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What is "wrong" with these new subcompacts?

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  • nippononlynippononly SF Bay AreaPosts: 12,695
    I have already seen Sparks on the road, driven mostly by baby boomers from what I could see. The thing seems like a fairly good deal for what it is, even if the engine is very low-powered and the mileage is hardly any better than the next class of cars up.

    If you really need to squish it into tiny parking spots, it's just the right size. And it's certainly a better value than the iQ.

    2013 Civic SI, 2009 Outback Sport 5-spd (stick)

  • nippononlynippononly SF Bay AreaPosts: 12,695
    edited August 2012
    Subcompacts were the segment with the highest-percentage increase for August sales:

    As a result, the subcompact segment recorded the biggest increase in sales: in August this year, 57,300 subcompact models were delivered in the States, up 42 percent compared to the same month in 2011.

    Is that on track for more than half a million sales per year?! Subcompacts??!!

    Things are definitely looking up. ;-)

    http://carscoop.blogspot.com/2012/08/rising-gas-prices-push-us-buyers.html

    2013 Civic SI, 2009 Outback Sport 5-spd (stick)

  • ateixeiraateixeira Posts: 72,587
    No surprise, I saw regular gas at $4.11 this morning. Yikes.

    They'll drop again if gas goes down, though.

    The catch with A segment cars is that you get diminishing returns. I think it's because they are still required to meet the same safety and emissions standards as bigger cars, yet in a smaller package.

    That means they may be 20% smaller, but they're not 20% cheaper. Maybe more like 10% cheaper.
  • stickguystickguy Posts: 15,683
    they also often don't return better mileage than a "real" car a class up, or at least not enough difference to make it worthwhile.

    2015 Hyundai Sonata 2.4i Limited Tech (mine), 2013 Acura RDX (wife's) and 2007 Volvo S40 (daughters college car)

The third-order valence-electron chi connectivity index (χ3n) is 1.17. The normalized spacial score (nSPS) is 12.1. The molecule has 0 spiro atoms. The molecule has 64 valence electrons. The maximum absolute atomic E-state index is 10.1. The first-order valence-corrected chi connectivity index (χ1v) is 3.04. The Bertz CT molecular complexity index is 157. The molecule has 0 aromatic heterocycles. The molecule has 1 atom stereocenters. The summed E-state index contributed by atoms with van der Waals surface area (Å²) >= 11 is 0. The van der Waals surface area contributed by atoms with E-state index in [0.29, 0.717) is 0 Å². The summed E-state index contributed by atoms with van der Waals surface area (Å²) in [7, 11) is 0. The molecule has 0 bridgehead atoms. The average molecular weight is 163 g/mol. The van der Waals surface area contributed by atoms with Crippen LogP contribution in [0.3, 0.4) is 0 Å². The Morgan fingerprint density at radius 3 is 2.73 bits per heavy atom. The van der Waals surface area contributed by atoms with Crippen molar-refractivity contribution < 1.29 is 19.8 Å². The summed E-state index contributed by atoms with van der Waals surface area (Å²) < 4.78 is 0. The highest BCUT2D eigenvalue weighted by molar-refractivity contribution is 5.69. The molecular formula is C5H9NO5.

• michaellnomichaellno Posts: 4,300
    they also often don't return better mileage than a "real" car a class up, or at least not enough difference to make it worthwhile.

    To maintain the low price point, the Spark uses a 4-speed auto and 5-speed manual whereas the Sonic and Cruze have 6 speeds in both gearboxes.

    This, of course, hampers fuel economy.
  • hpmctorquehpmctorque Posts: 4,342
    It'll be interesting to see whether the A Class cars depreciate faster than the B class ones. The Smart doesn't count, in my opinion, but the Fiat 500 and Spark will be the ones to watch. The MINI is in a class by itself, but it holds its value surprisingly well.
  • nippononlynippononly SF Bay AreaPosts: 12,695
    The catch with A segment cars is that you get diminishing returns. I think it's because they are still required to meet the same safety and emissions standards as bigger cars, yet in a smaller package.

    That means they may be 20% smaller, but they're not 20% cheaper. Maybe more like 10% cheaper.


    True, but have you SEEN the base price on a new Spark? Pretty darn low - I'm thinking it must be the least expensive new car sold in America at this point, or pretty darn close to it. $13,5 to start, and that's with A/C, power windows, and a stereo, not to mention the obligatory ABS and a gazillion airbags.

    2013 Civic SI, 2009 Outback Sport 5-spd (stick)